Charlotte Cox,Ben Chapple

BBC Aerial view of site of Lager Sylt campBBC

Sylt camp on Alderney was run by the SS

A “succession of cover-ups” meant nobody was brought to justice for the deaths of hundreds of people in Nazi camps on the British island of Alderney, a panel of experts has found.

The inquiry ordered by Lord Pickles found it likely 641-1,027 people died under the “brutality, sadism and murder” of Nazi rule on the northernmost of the inhabited Channel Islands.

It found the Holocaust was “part of Alderney’s history”, while Lord Pickles said the subsequent lack of war trials was a “stain on the reputations of successive British governments”.

The panel found this lack of justice was “intimately linked” to the prisoner-of-war breakout in Stalag Luft III – known as the Great Escape.

While a definitive list of names of those who died in Alderney was “impossible to achieve”, experts said they have created a “master database”.

Experts found “detailed information” about the transport of labourers under the control of the SS.

Lord Pickles said the report was the “most comprehensive look by experts on the numbers, conditions and individuals” on the island during the occupation.

Experts had used “a wealth of archival information”, he said, some of which was “hiding in plain sight”.

But he also warned against “distortion” of the truth, adding: “What happened on Alderney was bad enough with its brutality, sadism and murder, without the need for embellishment.”

Bibette head in Alderney showing German fortifications

Lord Eric Pickles said the Holocaust was “part of Alderney’s history”

“Alderney housed the most westerly concentration camp in the Third Reich,” said Lord Pickles.

“Prisoners were treated appallingly, and life was cheap, but Alderney did not house a ‘mini-Auschwitz’; there was no extermination centre on the island.

“Anyone who claims so has never visited Auschwitz or understood the extent of the Nazi’s death factories in Eastern Europe.”

He said he was “surprised” by the findings of Prof Anthony Glees, a special advisor to the panel who was tasked with looking into the lack of war crimes trials.

“Professor Glees found not one but a succession of cover-ups,” he added.

Prof Glees said the efforts of post-war investigators were “wholly serious in intent” – but the case was handed to the Soviet Union because the majority of victims were Soviet citizens.

Prof Glees said the British were motivated by “getting their hands” on the Germans who murdered British servicemen who had taken part in the Great Escape from Stalag Luft III.

He found the Soviet Union decided “to do nothing with the evidence” relating to Alderney.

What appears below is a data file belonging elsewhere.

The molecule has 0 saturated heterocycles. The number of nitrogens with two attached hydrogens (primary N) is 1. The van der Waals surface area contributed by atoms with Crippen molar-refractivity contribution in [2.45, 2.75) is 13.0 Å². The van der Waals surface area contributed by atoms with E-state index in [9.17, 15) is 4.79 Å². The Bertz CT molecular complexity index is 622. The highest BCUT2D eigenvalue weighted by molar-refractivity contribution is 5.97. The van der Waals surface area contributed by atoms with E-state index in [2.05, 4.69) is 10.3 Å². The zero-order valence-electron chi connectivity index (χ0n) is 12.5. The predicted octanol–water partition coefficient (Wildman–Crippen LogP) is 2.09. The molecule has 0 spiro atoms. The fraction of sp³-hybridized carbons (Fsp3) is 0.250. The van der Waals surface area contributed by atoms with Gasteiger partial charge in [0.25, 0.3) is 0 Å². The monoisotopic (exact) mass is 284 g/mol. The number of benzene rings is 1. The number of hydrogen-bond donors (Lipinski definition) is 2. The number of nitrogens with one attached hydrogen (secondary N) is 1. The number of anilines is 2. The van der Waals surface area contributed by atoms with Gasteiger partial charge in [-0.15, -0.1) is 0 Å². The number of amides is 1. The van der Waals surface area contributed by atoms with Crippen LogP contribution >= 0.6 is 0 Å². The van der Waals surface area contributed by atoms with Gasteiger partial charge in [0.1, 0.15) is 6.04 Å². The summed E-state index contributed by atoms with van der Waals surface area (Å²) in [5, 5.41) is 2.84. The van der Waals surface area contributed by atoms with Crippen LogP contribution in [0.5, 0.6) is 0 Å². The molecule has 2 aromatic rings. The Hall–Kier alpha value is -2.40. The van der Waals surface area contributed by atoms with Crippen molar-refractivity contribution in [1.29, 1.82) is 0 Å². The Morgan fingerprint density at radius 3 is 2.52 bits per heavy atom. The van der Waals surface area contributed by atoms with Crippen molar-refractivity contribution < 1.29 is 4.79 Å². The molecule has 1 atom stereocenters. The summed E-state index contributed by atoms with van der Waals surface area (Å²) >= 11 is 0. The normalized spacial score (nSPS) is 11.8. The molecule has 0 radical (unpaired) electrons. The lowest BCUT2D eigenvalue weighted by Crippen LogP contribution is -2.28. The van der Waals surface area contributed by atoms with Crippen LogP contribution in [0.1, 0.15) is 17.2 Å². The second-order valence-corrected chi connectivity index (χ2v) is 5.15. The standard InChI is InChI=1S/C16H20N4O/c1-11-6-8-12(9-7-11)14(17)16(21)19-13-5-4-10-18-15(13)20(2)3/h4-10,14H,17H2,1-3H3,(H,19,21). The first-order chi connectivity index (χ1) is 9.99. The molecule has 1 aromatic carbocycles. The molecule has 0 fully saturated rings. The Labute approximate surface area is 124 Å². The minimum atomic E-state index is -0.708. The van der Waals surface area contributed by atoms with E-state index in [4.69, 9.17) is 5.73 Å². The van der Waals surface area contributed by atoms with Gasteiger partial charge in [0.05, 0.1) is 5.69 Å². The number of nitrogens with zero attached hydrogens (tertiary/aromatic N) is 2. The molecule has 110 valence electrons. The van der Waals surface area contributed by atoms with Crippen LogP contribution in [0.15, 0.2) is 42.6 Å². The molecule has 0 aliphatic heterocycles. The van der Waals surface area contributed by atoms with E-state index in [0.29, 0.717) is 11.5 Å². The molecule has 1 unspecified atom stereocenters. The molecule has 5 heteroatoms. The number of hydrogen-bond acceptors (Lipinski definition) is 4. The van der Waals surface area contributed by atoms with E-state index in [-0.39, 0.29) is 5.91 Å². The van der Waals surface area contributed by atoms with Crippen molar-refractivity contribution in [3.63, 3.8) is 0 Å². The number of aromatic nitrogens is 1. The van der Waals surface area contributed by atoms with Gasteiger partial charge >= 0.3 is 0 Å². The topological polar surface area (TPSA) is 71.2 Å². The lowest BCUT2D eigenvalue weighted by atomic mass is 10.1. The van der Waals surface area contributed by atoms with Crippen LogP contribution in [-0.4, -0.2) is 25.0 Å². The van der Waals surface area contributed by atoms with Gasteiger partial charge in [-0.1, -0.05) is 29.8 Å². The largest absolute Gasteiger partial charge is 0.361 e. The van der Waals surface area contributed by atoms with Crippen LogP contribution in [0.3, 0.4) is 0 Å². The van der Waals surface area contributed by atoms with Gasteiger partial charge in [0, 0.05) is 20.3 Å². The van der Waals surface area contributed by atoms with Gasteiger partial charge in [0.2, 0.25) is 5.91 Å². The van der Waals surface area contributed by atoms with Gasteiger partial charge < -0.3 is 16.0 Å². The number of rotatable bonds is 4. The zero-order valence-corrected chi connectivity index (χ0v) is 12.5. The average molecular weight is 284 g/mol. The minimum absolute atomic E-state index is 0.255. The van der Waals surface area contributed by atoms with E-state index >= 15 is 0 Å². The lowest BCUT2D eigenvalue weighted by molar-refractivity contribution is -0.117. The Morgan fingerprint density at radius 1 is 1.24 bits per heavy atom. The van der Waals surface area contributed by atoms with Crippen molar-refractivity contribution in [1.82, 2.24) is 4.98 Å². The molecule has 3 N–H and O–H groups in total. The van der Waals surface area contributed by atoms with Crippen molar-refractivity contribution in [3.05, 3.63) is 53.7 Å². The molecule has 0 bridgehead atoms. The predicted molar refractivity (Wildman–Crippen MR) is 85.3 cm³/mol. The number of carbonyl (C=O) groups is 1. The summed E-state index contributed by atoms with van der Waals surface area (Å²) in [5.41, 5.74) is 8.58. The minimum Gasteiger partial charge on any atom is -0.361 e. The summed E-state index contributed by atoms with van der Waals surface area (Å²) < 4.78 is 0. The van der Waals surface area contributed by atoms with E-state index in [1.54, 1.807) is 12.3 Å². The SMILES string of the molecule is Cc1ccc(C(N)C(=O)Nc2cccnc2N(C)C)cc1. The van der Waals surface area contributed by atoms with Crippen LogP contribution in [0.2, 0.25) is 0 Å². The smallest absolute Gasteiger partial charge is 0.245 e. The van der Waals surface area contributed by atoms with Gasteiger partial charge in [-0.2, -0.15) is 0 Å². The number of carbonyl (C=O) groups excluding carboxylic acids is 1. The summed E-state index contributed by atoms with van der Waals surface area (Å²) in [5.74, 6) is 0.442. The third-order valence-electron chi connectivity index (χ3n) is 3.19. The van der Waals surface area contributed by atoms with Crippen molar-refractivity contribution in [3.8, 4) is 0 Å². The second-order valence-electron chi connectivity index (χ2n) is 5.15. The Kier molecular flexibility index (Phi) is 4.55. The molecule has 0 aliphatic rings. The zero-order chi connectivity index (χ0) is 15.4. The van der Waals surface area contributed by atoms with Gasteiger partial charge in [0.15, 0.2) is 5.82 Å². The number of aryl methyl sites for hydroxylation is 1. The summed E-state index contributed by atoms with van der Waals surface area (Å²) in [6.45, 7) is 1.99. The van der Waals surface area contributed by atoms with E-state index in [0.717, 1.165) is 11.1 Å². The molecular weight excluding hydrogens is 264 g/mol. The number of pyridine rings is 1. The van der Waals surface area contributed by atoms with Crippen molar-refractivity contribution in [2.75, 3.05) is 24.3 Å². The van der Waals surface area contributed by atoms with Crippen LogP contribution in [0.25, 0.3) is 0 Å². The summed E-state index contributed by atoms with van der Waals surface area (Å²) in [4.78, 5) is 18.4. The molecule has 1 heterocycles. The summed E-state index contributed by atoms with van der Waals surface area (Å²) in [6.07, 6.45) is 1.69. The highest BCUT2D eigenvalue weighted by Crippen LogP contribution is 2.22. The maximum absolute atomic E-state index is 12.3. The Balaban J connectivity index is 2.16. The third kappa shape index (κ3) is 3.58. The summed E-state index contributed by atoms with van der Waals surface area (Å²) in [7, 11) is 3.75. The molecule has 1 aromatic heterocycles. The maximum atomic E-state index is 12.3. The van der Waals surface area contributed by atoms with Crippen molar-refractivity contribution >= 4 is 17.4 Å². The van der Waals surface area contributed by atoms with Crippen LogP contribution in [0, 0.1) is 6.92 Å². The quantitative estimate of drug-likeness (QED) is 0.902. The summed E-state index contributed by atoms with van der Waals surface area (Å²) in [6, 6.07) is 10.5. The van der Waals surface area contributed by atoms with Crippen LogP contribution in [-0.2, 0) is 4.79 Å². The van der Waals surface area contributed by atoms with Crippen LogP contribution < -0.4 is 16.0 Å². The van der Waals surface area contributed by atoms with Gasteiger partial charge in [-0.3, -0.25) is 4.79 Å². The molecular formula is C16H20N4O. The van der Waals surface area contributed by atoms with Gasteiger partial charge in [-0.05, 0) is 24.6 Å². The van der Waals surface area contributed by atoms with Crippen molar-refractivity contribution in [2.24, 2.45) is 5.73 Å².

The inquiry recognised additional documents “may exist in Russian archives” that it could not consult.

Prof Glees said the Soviet Union was “thus responsible for the failure to bring the perpetrators to justice, causing much anger among members of the British government”.

He said it was “scarcely understandable” that Britain declined to try Nazi war criminals for “appalling atrocities” on British soil.

Prof Glees has called on the UK Government to apologise over the cover up.

The UK’s Department for Levelling Up, Housing & Communities said: “A full and honest account of what happened on the Nazi occupied island of Alderney will provide dignity and justice for those who suffered and died – and ensure we never forget.”

The BBC has approached the Russian government for comment.

The inquiry’s findings

  • At least 7,608 prisoners/labourers were sent to Alderney during the occupation
  • Between 641 and 1,027 prisoners likely died, with future evidence unlikely to take the figure over 1,134
  • At least 97 people died and one disappeared “in transit” to and from the island
  • There is no evidence many thousands of victims died
  • There are detailed lists of the names of many of those who died
  • The figure is not expected to increase by more than a few hundred, even if new records are found
  • At least one mass grave likely existed within the Longy Common cemetery
Gilly Carr Plaque at Hammond Memorial in AlderneyGilly Carr

The Alderney file was handed to the Soviets, who chose not to pursue the war criminals

During World War Two, the Channel Islands were occupied by Germany and in Alderney, four forced labour camps were built, with one turned into a concentration camp.

Forced labourers “of 30 nationalities” were made to build strong concrete fortifications – fulfilling Hitler’s vision of forming “staging posts” to invade Britain, as well as the Atlantic wall aimed at defending the coastline of Europe from Norway to the Spanish border.